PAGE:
On Wednesday, Bulgarian police liberated 109 MPs, journalists, and staff members trapped in parliament after protesters blockaded the building the previous evening. The spontaneous siege occurred after 40 days of protests against Prime Minister Plamen Oresharski and his Socialist-led cabinet, which took power in May after similar nationwide demonstrations ousted the last government. (Bulgarians may have taken a cue in theatrics from their Bosnian counterparts, who blockaded their own parliament on June 6 to protest government inefficiency.) Fueled by persisting anger over corruption, nepotism, and cronyism, Bulgarians are now calling for the current government to resign.
Beyond Sofia, the recent surge of popular protests may be bad news for Brussels, or at least an unwelcome reminder of its past mistakes. Bulgaria, alongside Romania, is often touted as a cautionary tale of enlargement exuberance, and of pinning governance reforms to accession. After joining the bloc in 2007, and following years of E.U. rebukes, Bulgaria’s failure to reform its judiciary, and adequately combat organized crime and corruption led to a formal warning from the European Commission in 2011. To little effect, however — with its E.U. statehood in hand, Bulgaria has made scant effort to deepen its superficial reforms. In 2012, the country ranked 75 in Transparency International’s Corruption Perceptions Index (tied with Liberia, Montenegro, and Tunisia). Run by Communist-era holdovers, Bulgaria remains the poorest country in the E.U.; as many as half a million of its citizens have emigrated in the past two decades.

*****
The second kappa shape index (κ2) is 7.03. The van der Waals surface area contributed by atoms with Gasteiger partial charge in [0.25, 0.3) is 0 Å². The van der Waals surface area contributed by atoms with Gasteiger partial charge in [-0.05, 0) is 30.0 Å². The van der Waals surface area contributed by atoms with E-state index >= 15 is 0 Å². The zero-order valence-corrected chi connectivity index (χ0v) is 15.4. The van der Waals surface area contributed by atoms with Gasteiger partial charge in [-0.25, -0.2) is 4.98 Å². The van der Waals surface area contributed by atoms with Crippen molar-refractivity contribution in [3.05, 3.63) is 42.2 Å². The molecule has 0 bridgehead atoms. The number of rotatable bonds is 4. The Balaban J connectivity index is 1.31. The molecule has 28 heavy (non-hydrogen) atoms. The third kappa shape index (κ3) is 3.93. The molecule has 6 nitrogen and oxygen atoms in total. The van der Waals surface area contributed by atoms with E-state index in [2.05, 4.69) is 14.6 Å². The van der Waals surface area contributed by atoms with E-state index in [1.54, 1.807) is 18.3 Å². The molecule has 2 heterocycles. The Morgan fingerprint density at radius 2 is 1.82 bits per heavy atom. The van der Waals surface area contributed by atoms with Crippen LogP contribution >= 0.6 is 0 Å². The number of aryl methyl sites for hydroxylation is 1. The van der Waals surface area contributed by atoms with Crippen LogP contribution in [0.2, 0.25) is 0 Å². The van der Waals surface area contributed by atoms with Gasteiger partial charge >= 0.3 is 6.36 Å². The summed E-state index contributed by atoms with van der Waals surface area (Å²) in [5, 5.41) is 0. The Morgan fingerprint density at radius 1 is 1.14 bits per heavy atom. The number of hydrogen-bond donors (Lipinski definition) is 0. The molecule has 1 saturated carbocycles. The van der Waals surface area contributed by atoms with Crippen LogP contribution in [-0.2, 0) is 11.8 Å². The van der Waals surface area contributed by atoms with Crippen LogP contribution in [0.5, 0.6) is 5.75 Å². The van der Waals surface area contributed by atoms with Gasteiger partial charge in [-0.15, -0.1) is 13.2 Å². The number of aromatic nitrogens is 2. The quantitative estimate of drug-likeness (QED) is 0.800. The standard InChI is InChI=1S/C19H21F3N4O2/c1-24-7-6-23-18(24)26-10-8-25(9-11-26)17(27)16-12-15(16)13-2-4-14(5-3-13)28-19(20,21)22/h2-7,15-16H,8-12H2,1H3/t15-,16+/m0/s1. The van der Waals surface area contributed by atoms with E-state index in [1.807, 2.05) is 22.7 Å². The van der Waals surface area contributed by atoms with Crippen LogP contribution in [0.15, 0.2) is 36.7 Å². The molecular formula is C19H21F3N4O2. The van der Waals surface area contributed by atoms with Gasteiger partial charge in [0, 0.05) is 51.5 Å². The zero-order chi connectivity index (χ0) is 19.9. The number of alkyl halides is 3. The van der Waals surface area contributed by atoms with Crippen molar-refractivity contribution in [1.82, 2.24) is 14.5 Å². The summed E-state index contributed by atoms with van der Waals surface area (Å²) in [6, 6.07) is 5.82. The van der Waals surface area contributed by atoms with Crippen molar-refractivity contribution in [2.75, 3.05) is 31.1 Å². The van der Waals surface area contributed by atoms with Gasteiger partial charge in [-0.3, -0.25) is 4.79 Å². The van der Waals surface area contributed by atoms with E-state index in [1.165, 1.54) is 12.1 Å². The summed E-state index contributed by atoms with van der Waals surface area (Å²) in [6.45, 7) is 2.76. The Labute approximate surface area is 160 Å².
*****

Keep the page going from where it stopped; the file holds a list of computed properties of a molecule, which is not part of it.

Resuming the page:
The reminder of Bulgaria’s stalled reforms comes as Europeans’ distrust in the E.U. has hit a historic high point. It also threatens to cast a harsh light on the bloc’s newest member. Though Brussels contends that the accession process was much more rigorous for Croatia, which become the 28th state to join the E.U. on July 1, critics point out that the Eastern European state shares troubling characteristics with Bulgaria: endemic corruption, a weak judiciary and a lagging economy. Cognizant of flailing support for enlargement among Europeans, Brussels is treading carefully with its next applicant. After ten rounds of E.U.-brokered talks to normalize relations with Kosovo, Serbia, the bloc’s probable 29th member, is set to begin membership talks by January 2014. Thanks to tougher requirements, however, accession isn’t expected until at least 2020. And unlike with Bulgaria and Romania, the E.U. has not promised accession dates this time around.
As for the current protests, Brussels has departed from its usual staid diplomacy. E.U. Commissioner for Justice and Fundamental Rights, Viviane Reding, sympathized with demonstrators while in Sofia on Tuesday, urging the Bulgarian government to show “zero-tolerance in the fight against corruption.” (Fittingly enough, Reding was in the Bulgarian capital to attend a “Future of Europe” debate.) In turn, many Bulgarians called on the E.U. to help reform their country, asking “Europe, where are you?” Not that Brussels is any position to respond. The bloc is grappling with serious financial woes, spreading Euroskepticism, and an influx of six Eastern European countries — all with major infrastructural or political issues – over the coming years. Which means that Bulgarians are unlikely to gain anything from the E.U. besides empty, if supportive, gestures.